The best hybrid bike has:
- A sturdy frame. Most hybrids have aluminum or steel frames. Both are strong, but aluminum tends to be lighter. Steel frames, while heavier, absorb more bumps and may be better suited for riders who prefer more comfort over speed. Some pricier, higher-end hybrid bikes may have carbon frames, which offer the best of both worlds.
- Upright, comfortable geometry. Hybrids are built to minimize muscle strain and allow riders to remain relatively upright on the bike. Unlike road bikes, they typically feature flat handlebars, shorter top tubes and longer head tubes that keep everything in easy reach.
- Wider, grippier tires. According to Cycling Weekly, most hybrids have tires anywhere from 28 to 42 millimeters wide – much wider than those of a speedy road bike. The wider the tire, the more stable and comfortable the ride – just keep in mind that wider tires also add more weight to the bike.
- A comfortable saddle. Since hybrids emphasize comfort, the seat on any hybrid should provide adequate cushion for a leisurely ride, even if it does add more weight to the bike. Note that an excellent saddle may still be uncomfortable if you buy the wrong size bike – ideally, you'll want to try before you buy.
- Reliable brakes. While most hybrids have rim brakes that clamp the wheel's rim to slow the bike, some use more-sophisticated disc brakes that employ a rotor on the wheel hub activated by friction from brake pads or hydraulic pressure. Both types of brakes have their pros and cons; disc brakes are a bit more precise, while rim brakes are lighter and simpler to repair.
- Versatile gears. Hybrids offer a wide range of gearing options – some may have seven or eight, others, as many as 21; there are even single-speed hybrids. As REI notes, you'll want to have a wider range of gears if you'll be tackling a lot of tough hills, or if you're just starting to build those bike muscles. On the other hand, a huge range of gears adds weight to a bike and might not be important for strong, experienced riders or those sticking to flat terrain.
Know before you go
What style of riding will you do? Will you use the bike for staying fit, commuting, or slow leisure rides? In general, hybrids can accommodate all three types of riders, but some will utilize higher-end, lighter components in order to better accommodate fitness riders; others may add features such as more comfortable grips and saddles or heftier frames that absorb more bumps, better for leisure riders. Commuter-friendly bikes borrow from both ends of the spectrum.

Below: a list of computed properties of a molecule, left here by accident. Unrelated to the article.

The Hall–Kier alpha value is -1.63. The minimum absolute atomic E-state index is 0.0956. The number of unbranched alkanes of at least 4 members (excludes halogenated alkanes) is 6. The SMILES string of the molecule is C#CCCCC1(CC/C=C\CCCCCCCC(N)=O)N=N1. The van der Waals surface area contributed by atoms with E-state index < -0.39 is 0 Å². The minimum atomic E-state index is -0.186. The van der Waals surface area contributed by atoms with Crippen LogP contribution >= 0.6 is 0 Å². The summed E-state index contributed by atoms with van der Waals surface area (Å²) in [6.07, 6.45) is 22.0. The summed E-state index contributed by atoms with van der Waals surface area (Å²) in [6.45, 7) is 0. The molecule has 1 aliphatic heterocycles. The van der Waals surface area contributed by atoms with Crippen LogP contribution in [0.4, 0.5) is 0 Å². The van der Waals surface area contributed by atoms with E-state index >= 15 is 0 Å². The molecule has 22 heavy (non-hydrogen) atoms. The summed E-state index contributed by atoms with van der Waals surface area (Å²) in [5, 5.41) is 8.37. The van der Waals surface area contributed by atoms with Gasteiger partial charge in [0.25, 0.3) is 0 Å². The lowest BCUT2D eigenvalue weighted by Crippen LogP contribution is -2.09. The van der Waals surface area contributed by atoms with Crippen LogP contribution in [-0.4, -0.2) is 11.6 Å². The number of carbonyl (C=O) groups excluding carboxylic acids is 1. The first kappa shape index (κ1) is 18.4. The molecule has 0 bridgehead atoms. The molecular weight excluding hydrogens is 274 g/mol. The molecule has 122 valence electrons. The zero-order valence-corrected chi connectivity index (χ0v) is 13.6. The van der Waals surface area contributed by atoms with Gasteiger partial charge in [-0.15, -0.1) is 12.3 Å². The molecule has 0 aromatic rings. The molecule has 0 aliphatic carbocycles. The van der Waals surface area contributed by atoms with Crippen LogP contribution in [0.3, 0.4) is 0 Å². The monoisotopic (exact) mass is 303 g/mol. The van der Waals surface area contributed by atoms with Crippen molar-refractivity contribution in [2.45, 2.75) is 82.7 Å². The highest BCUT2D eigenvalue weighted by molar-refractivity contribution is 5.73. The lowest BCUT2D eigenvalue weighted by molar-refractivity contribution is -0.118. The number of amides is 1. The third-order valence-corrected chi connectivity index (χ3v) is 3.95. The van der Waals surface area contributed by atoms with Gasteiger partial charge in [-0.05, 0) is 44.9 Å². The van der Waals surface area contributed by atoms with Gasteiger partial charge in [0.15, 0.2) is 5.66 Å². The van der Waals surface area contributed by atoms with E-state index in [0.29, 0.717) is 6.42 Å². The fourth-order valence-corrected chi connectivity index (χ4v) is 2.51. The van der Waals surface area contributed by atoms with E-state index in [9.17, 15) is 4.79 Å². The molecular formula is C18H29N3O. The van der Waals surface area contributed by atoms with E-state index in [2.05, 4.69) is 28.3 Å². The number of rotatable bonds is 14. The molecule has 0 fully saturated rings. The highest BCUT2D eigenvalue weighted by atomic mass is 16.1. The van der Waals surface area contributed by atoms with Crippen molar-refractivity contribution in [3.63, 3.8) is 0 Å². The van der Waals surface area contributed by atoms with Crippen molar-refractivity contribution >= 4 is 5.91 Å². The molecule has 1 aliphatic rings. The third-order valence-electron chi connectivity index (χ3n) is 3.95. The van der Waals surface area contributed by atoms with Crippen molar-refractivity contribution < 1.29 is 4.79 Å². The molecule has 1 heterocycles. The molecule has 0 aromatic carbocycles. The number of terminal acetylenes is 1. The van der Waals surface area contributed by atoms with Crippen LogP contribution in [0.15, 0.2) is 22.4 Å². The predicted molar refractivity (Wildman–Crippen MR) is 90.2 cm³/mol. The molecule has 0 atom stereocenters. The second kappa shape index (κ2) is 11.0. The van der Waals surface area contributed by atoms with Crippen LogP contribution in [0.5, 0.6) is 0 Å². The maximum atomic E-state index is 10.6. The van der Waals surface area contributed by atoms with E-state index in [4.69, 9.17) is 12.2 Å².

Do you plan on battling the elements on your bike? While a little bit of rain is no big deal for most quality hybrid bikes, riders who face consistently wet, muddy, icy or snowy weather may want to look for a bike with disc brakes instead of more-common rim brakes. Disc brakes have more reliable stopping power, especially in less-than-ideal conditions. Though pricey, another feature ideal for weather warriors is a low-maintenance belt drive that won't corrode like chains.
What size frame do you need? Determining the proper size frame for your new bike is essential for both comfort and efficiency. If you choose a frame that's too big, you'll find it difficult to control, reach the ground, or even reach the shifters and brakes. A frame that's too small will be not only uncomfortable and inefficient to ride, but you also run the risk of injuring your knees. Many hybrid bike manufacturers offer a variety of sizes, so visit your local bike shop to get a feel for what specific measurements you'll need – this is especially critical if you're ordering a bike online.
Set aside more cash for accessories. The bike is your main expense, but remember all the odds and ends you'll need to accompany it. Those may include a well-fitted helmet, a tire repair kit and pump, spare tubes and chain lubricant. If you'll be commuting on your hybrid bike, you may want to invest in a pannier or some other sort of bag to store your things. A sturdy bike lock that will protect your investment is also a must.